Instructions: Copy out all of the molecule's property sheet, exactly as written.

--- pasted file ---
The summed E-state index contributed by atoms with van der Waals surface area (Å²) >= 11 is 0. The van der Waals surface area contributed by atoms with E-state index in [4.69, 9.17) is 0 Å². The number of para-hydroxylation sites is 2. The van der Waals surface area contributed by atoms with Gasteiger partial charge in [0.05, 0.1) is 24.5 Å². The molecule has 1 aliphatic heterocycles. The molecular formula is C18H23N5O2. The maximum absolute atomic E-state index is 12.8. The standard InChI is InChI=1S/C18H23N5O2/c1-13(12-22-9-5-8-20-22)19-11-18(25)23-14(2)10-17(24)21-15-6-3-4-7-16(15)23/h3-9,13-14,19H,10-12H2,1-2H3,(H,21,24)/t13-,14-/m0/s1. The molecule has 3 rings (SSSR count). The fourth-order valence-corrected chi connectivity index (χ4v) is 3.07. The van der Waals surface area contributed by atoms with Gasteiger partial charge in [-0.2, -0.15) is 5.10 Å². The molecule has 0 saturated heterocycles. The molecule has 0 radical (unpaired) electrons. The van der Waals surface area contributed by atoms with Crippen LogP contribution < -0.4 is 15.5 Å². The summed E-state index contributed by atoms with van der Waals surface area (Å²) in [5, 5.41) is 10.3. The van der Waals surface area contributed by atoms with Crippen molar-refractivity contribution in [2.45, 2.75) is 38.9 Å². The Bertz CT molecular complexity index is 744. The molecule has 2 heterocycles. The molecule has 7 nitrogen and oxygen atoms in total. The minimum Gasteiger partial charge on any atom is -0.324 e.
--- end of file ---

The summed E-state index contributed by atoms with van der Waals surface area (Å²) >= 11 is 0. The van der Waals surface area contributed by atoms with E-state index in [4.69, 9.17) is 0 Å². The number of para-hydroxylation sites is 2. The van der Waals surface area contributed by atoms with Gasteiger partial charge in [0.05, 0.1) is 24.5 Å². The molecule has 1 aliphatic heterocycles. The molecular formula is C18H23N5O2. The maximum absolute atomic E-state index is 12.8. The standard InChI is InChI=1S/C18H23N5O2/c1-13(12-22-9-5-8-20-22)19-11-18(25)23-14(2)10-17(24)21-15-6-3-4-7-16(15)23/h3-9,13-14,19H,10-12H2,1-2H3,(H,21,24)/t13-,14-/m0/s1. The molecule has 3 rings (SSSR count). The fourth-order valence-corrected chi connectivity index (χ4v) is 3.07. The van der Waals surface area contributed by atoms with Gasteiger partial charge in [-0.2, -0.15) is 5.10 Å². The molecule has 0 saturated heterocycles. The molecule has 0 radical (unpaired) electrons. The van der Waals surface area contributed by atoms with Crippen LogP contribution < -0.4 is 15.5 Å². The summed E-state index contributed by atoms with van der Waals surface area (Å²) in [5, 5.41) is 10.3. The van der Waals surface area contributed by atoms with Crippen molar-refractivity contribution in [2.45, 2.75) is 38.9 Å². The Bertz CT molecular complexity index is 744. The molecule has 2 heterocycles. The molecule has 7 nitrogen and oxygen atoms in total. The minimum Gasteiger partial charge on any atom is -0.324 e.